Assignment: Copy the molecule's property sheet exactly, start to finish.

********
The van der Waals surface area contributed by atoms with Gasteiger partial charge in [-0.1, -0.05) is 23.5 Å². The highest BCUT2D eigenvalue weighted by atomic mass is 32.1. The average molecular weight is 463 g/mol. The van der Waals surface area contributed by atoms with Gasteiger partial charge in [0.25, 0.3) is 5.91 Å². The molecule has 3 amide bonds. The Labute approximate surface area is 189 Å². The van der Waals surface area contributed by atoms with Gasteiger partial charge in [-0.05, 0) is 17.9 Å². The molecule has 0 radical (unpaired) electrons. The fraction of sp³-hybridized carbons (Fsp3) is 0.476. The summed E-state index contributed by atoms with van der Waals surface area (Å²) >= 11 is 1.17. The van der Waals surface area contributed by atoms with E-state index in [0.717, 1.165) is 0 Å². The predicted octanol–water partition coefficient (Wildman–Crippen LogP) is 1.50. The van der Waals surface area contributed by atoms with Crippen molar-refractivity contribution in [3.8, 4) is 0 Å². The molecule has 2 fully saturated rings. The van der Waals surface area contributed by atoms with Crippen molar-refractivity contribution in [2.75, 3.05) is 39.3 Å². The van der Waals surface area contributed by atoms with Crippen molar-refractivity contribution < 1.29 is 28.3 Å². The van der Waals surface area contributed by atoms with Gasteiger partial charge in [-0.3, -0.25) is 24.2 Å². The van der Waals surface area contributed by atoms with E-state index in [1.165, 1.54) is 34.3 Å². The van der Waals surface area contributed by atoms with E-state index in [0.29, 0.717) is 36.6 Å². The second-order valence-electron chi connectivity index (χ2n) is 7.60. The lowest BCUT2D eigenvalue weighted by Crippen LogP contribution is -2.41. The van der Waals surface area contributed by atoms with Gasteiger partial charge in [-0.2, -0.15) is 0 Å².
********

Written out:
The van der Waals surface area contributed by atoms with Gasteiger partial charge in [-0.1, -0.05) is 23.5 Å². The highest BCUT2D eigenvalue weighted by atomic mass is 32.1. The average molecular weight is 463 g/mol. The van der Waals surface area contributed by atoms with Gasteiger partial charge in [0.25, 0.3) is 5.91 Å². The molecule has 3 amide bonds. The Labute approximate surface area is 189 Å². The van der Waals surface area contributed by atoms with Gasteiger partial charge in [-0.05, 0) is 17.9 Å². The molecule has 0 radical (unpaired) electrons. The fraction of sp³-hybridized carbons (Fsp3) is 0.476. The summed E-state index contributed by atoms with van der Waals surface area (Å²) >= 11 is 1.17. The van der Waals surface area contributed by atoms with E-state index in [0.717, 1.165) is 0 Å². The predicted octanol–water partition coefficient (Wildman–Crippen LogP) is 1.50. The van der Waals surface area contributed by atoms with Crippen molar-refractivity contribution in [3.8, 4) is 0 Å². The molecule has 2 fully saturated rings. The van der Waals surface area contributed by atoms with Crippen molar-refractivity contribution in [2.75, 3.05) is 39.3 Å². The van der Waals surface area contributed by atoms with Crippen molar-refractivity contribution < 1.29 is 28.3 Å². The van der Waals surface area contributed by atoms with Gasteiger partial charge in [-0.3, -0.25) is 24.2 Å². The van der Waals surface area contributed by atoms with E-state index in [1.165, 1.54) is 34.3 Å². The van der Waals surface area contributed by atoms with E-state index in [0.29, 0.717) is 36.6 Å². The second-order valence-electron chi connectivity index (χ2n) is 7.60. The lowest BCUT2D eigenvalue weighted by Crippen LogP contribution is -2.41. The van der Waals surface area contributed by atoms with Gasteiger partial charge in [-0.2, -0.15) is 0 Å².